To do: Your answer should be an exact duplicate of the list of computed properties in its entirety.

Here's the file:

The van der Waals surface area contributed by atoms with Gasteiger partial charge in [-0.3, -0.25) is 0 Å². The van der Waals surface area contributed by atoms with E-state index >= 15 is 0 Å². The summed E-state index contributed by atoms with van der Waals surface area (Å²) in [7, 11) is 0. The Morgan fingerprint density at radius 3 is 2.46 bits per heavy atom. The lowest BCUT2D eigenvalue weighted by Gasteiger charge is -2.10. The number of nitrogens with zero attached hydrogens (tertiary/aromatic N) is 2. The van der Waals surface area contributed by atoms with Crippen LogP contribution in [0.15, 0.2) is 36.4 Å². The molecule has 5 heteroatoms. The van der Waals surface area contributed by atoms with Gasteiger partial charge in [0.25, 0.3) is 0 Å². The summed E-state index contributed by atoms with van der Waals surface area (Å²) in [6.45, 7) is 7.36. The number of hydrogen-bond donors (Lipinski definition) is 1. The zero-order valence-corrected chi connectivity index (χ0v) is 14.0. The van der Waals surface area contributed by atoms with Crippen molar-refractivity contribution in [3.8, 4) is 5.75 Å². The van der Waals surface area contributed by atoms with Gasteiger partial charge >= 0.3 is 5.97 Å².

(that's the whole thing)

The van der Waals surface area contributed by atoms with Gasteiger partial charge in [-0.3, -0.25) is 0 Å². The van der Waals surface area contributed by atoms with E-state index >= 15 is 0 Å². The summed E-state index contributed by atoms with van der Waals surface area (Å²) in [7, 11) is 0. The Morgan fingerprint density at radius 3 is 2.46 bits per heavy atom. The lowest BCUT2D eigenvalue weighted by Gasteiger charge is -2.10. The number of nitrogens with zero attached hydrogens (tertiary/aromatic N) is 2. The van der Waals surface area contributed by atoms with Crippen LogP contribution in [0.15, 0.2) is 36.4 Å². The molecule has 5 heteroatoms. The van der Waals surface area contributed by atoms with Gasteiger partial charge in [0.25, 0.3) is 0 Å². The summed E-state index contributed by atoms with van der Waals surface area (Å²) in [6.45, 7) is 7.36. The number of hydrogen-bond donors (Lipinski definition) is 1. The zero-order valence-corrected chi connectivity index (χ0v) is 14.0. The van der Waals surface area contributed by atoms with Crippen molar-refractivity contribution in [3.8, 4) is 5.75 Å². The van der Waals surface area contributed by atoms with Gasteiger partial charge >= 0.3 is 5.97 Å².